Power of Attorney: Why Should I Give My Agent the Power to Make Gifts?
The idea behind a Durable General Power of Attorney (POA) is to appoint someone (your agent) who can manage your financial affairs if you (the principal) are unable to do so. The overwhelming majority of the language in the document describes the various things that your agent can do. Most POAs (including mine) contain language to allow the agent to make gifts on the principal’s behalf. After receiving their draft POAs, my clients will often call asking why we are allowing their agent to give their stuff away! This post explains the purpose of the gifting power.
Exhaustive List of Powers
If you have ever read a POA, you know that it should be prescribed as a cure for insomnia. The POA is basically an exhaustive list of all the various things that your agent can do on your behalf. For example, your agent can:
- sell any interest I own in any kind of property, real or personal, tangible or intangible,
- buy any kind of property,
- invest and reinvest all or any part of my property, and
- may enter into contracts of any type and for any purpose.
And the list goes on . . . and on, and on. Our standard POA is 28 pages long, single spaced!
The goal of the POA is to give your agent the power to do anything that they might need to do. As we cannot predict the future, we are uncertain as to what they may need to do. So we attempt to give them the power to do everything. Unfortunately the law does not allow us to have a simple document that just reads “I give my agent the power to do everything that I could do.” If a power is not specifically given to an agent, they don’t have that power. As a result, we get 28 page POAs that list every conceivable power that your agent may need to have.
The power to make gifts will likely be one of a long list of enumerated powers. The purpose of giving your agent this power is in case you need to be qualified for Medicaid. Medicaid is a state and federal program that can be used to pay for nursing home care. In order to be eligible for Medicaid in the state of Maryland, your resources (stuff you own) must be less than $2,500. In order to become eligible, your property may need to be given away – hence the gifting power.
Here’s a typical scenario. Your mother has dementia and needs to go into a nursing home. When your mother was younger, she named you as her agent in her POA. Your mother has saved $200,000 over her lifetime with the hope of leaving a substantial inheritance to her children. At $10,000 a month for nursing home care, if your mother stays in the nursing home for 2 years there will be no inheritance for the children. All of the money she had saved during her life will go to the nursing home with none going to her children.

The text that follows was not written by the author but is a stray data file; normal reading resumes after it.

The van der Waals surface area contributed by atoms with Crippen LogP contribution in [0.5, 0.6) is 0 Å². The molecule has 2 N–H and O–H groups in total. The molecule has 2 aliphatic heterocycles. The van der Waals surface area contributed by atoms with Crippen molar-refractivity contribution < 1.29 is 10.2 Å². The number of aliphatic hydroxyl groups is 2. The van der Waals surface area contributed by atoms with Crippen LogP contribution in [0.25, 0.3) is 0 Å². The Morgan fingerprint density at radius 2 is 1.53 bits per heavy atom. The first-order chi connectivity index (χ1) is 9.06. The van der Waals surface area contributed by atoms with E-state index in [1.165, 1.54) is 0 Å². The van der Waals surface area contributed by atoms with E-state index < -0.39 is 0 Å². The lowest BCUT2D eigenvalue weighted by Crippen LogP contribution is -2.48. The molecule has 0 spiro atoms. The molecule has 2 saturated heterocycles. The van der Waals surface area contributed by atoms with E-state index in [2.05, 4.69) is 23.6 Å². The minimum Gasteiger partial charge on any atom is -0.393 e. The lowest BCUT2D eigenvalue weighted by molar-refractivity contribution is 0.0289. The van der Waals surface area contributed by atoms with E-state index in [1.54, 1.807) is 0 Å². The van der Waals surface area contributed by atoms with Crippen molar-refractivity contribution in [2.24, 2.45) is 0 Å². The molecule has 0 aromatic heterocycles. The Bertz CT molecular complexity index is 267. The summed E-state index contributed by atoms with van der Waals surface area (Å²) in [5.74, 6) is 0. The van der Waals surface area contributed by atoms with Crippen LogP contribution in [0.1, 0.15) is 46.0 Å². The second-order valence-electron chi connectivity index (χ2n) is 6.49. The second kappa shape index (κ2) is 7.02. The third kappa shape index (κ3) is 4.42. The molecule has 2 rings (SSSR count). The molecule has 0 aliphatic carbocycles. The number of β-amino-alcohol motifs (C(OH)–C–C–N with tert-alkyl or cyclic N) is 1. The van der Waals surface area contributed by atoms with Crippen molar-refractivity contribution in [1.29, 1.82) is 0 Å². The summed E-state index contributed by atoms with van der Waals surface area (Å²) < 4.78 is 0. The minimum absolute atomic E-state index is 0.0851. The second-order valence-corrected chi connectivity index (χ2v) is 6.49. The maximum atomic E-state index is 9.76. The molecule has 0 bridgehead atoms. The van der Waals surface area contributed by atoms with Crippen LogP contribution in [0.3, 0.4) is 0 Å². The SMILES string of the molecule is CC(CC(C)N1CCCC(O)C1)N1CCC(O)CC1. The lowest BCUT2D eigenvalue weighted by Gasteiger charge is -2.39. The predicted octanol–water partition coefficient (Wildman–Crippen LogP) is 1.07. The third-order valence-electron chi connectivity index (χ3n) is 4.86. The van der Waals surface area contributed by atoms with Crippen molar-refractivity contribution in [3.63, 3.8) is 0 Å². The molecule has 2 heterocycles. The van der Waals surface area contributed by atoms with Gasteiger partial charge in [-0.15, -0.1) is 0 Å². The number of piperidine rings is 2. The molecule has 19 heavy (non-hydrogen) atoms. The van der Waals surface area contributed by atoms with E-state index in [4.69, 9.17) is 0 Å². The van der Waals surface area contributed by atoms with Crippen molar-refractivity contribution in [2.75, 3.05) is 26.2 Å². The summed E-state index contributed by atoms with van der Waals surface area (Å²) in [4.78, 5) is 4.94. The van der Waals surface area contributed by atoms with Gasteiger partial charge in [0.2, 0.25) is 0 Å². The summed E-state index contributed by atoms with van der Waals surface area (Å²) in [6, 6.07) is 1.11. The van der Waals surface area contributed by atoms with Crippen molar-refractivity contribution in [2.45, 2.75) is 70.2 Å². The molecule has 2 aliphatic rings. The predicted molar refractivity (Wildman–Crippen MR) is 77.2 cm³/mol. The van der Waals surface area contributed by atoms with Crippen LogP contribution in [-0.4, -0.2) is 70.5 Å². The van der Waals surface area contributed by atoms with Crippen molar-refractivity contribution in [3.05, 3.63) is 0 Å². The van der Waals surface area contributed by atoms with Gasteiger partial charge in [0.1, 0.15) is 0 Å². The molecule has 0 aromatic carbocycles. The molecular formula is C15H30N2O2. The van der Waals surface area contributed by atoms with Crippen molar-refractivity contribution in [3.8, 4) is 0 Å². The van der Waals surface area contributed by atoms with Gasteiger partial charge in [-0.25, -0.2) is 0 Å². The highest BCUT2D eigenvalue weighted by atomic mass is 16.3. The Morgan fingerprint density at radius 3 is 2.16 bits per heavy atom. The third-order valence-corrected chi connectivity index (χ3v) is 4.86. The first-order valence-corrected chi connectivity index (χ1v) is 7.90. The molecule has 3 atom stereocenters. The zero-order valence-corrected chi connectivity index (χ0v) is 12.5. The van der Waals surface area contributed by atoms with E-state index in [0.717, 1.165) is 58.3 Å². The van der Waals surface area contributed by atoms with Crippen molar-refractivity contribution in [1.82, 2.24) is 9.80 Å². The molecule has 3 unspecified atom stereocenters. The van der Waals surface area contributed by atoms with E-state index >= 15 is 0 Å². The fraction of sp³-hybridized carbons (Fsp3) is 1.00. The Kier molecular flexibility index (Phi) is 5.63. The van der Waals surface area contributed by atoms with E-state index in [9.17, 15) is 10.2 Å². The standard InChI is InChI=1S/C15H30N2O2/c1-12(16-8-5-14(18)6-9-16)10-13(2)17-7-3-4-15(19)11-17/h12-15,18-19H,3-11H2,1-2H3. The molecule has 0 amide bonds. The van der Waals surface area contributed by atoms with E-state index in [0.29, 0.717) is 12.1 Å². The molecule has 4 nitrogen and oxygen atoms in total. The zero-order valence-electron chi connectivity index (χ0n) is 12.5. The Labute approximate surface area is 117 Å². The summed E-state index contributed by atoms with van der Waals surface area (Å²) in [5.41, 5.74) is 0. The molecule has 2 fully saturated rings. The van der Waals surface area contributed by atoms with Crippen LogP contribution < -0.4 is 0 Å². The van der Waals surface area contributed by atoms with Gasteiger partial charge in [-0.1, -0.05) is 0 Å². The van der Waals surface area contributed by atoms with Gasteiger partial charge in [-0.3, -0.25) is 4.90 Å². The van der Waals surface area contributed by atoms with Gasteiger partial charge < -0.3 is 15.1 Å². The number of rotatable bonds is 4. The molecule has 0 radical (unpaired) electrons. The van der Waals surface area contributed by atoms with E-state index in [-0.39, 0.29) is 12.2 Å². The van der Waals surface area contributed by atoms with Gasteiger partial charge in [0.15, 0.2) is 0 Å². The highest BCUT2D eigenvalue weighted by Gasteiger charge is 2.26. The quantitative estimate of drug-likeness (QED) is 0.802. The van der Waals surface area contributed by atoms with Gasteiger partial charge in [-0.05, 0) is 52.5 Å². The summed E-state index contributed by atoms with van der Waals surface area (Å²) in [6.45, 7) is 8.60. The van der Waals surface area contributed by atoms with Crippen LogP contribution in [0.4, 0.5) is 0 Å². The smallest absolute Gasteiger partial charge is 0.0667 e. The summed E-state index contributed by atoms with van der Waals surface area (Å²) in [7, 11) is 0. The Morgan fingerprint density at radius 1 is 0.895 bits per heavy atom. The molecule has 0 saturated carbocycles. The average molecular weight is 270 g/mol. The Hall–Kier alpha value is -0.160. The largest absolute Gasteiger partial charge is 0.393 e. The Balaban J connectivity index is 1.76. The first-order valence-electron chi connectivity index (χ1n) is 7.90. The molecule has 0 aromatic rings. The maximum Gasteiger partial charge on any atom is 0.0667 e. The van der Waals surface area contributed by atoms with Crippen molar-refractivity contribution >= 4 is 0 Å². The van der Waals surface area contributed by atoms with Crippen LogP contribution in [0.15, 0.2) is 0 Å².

This is where the gifting power in the POA comes into play. A competent Elder Law attorney may be able to assist you in gifting away a portion of the assets to the children in order to qualify your mother for Medicaid. (Note: this is not as simple as simply giving the assets away. You must have qualified legal help to navigate the Medicaid gifting and penalty period rules.) Once qualified, Medicaid will pay for the ongoing nursing home care and your mother will be able to leave an inheritance to her children. Without the gifting power in the POA, this option would not have been available.
Some of my clients are concerned that the gifting power could be used to, in effect, steal from them. My responses to that concern are threefold. First, it is important to understand that the powers that you give to your agents are only to be used for your benefit. Second, bad people certainly exist who would use the powers in a POA to steal. These people would probably be stealing from the principal regardless of the existence of a gifting power. Third, the gifting power isn’t the problem, the choice of agent is. So long as the agent you choose is 100% trustworthy, there should be no problems.